This is what it's like to live on the Toronto Islands
If you've ever wondered what life would be like on the Toronto Islands when it's not peak summer season, it's pretty normal, according to Julian Ganton. As the founder Toronto Island SUP, Ganton has resided on the Islands for most of his life, so of course he feels that way.
His great-grandparents had ties there, and his grandparents had a home there. At 18, his mother bought her own place, and raised the family.
After living elsewhere for a stint, Ganton found himself back on the islands running a business, and helping to preserve the tranquil beauty of the wetlands.
First of all, the fact that Ganton's family actually owns property there is unique. If one of us mainlanders, or "urbanites" wanted a spot on Ward's Island, you'd have to have patience, money, and perhaps a little luck.
Long story short, the Ontario government passed the Toronto Islands Residential Community Stewardship Act in 1993. This ensures that the 262 residential properties are leased (not owned) to folks who pay to be on a 500-person purchaser's list.
And just because you're on the list doesn't mean that you'll get through. To date, fewer than 70 homes have become available.
According to Ganton, "the amount of land that the homes actually occupy, [is] only 4 per cent." The rest is made up of parks and beaches, of course. There are yacht clubs, a couple of schools, a church, cafes and a number of fairweather activities, and epic views.
Ganton also tells me about the six Environmentally Significant Areas in and around the islands that are protected by the city, as they are "relatively undisturbed" and therefore are often home to rare or endangered plants or animals.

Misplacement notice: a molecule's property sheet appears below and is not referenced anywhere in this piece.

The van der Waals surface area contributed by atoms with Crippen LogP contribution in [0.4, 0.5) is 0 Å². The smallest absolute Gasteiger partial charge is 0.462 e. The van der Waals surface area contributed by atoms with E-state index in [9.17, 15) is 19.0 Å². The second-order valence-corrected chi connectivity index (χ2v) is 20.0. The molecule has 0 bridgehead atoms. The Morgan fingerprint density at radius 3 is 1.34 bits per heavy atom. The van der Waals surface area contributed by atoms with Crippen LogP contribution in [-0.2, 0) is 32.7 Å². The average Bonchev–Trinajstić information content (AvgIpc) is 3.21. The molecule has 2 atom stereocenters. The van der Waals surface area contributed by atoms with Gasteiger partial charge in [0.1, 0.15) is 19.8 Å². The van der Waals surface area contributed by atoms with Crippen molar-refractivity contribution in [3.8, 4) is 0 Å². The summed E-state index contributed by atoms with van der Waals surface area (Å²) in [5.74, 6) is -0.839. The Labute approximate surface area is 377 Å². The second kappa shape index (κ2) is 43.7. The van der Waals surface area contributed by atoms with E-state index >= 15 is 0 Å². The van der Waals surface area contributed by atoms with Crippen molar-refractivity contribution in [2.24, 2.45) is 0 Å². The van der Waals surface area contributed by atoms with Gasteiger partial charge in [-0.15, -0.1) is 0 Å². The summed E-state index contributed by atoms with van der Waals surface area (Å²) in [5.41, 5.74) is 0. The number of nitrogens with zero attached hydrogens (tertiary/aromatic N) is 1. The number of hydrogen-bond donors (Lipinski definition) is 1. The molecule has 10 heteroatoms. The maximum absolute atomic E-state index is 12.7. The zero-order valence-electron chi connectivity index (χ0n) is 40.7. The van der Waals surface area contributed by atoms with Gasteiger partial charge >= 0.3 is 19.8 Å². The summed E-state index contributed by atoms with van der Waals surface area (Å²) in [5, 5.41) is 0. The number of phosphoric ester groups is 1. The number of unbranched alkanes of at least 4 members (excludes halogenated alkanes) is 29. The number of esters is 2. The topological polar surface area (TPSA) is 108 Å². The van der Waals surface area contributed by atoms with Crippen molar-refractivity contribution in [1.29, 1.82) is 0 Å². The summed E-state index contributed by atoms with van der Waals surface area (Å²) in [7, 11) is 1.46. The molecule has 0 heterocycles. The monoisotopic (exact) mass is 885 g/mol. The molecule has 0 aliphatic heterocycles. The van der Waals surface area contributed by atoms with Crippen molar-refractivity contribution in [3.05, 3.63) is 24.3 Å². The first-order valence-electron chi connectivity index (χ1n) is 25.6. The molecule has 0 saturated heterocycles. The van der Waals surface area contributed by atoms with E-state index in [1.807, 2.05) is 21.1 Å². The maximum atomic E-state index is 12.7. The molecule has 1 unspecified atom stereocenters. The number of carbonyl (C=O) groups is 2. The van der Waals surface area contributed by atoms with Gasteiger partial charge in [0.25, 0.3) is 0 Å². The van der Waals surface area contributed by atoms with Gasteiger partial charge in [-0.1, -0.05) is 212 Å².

"There's beaver, there's American mink," he tells me excitedly, "there are all these birds and wildlife and animals that don't get disturbed on a regular basis."
"I'm seeing weird fish [...] we're getting all kinds of ducks coming in from the Arctic right now," Plus, depending on the annual coyote population, they'll get raccoons from time to time, and "some years, there's even deer here!"
While Ganton does admit that in the winter months it can get, "a little too quiet," but you get used to it.
"For me, taking the ferry is normal, having to cart your groceries home is normal, and you bike everywhere." Ganton says, and it's important to note that the Toronto Islands are considered to be the largest urban car-free community in North America.
However, the biggest drawback of being an islander, according to Ganton, especially as a teenager, was the last boat.
"We were kind of like Cinderella over here. You're at a party and you can't really socialize the same way in town. You always have to get home before midnight."
Julian Ganton has found himself back living on the Toronto Islands where he and his family grew up. He also runs Toronto Island SUP, and is passionate about preserving and documenting the unique wetlands.
As a full-time Islander, Julian talks about what it was like having to swim home after missing the last ferry, the cool wildlife, the trash problem, and the healing power of connecting with nature.
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